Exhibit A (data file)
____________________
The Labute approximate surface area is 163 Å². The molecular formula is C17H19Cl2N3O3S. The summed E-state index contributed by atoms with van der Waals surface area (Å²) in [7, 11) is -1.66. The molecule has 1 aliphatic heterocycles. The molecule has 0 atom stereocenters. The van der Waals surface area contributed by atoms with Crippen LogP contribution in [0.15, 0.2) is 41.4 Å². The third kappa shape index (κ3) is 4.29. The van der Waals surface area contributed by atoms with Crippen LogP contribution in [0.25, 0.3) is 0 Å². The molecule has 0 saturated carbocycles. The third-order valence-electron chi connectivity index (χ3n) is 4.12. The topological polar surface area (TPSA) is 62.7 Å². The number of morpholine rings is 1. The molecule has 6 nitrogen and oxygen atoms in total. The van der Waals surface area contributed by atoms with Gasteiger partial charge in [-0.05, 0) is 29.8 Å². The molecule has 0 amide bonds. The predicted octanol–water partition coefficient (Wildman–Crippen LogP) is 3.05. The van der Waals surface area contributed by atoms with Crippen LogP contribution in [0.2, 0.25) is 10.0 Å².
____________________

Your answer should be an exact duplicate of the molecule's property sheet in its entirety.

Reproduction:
The Labute approximate surface area is 163 Å². The molecular formula is C17H19Cl2N3O3S. The summed E-state index contributed by atoms with van der Waals surface area (Å²) in [7, 11) is -1.66. The molecule has 1 aliphatic heterocycles. The molecule has 0 atom stereocenters. The van der Waals surface area contributed by atoms with Crippen LogP contribution in [0.15, 0.2) is 41.4 Å². The third kappa shape index (κ3) is 4.29. The van der Waals surface area contributed by atoms with Crippen LogP contribution in [0.25, 0.3) is 0 Å². The molecule has 0 saturated carbocycles. The third-order valence-electron chi connectivity index (χ3n) is 4.12. The topological polar surface area (TPSA) is 62.7 Å². The number of morpholine rings is 1. The molecule has 6 nitrogen and oxygen atoms in total. The van der Waals surface area contributed by atoms with Gasteiger partial charge in [-0.05, 0) is 29.8 Å². The molecule has 0 amide bonds. The predicted octanol–water partition coefficient (Wildman–Crippen LogP) is 3.05. The van der Waals surface area contributed by atoms with Crippen LogP contribution in [0.2, 0.25) is 10.0 Å².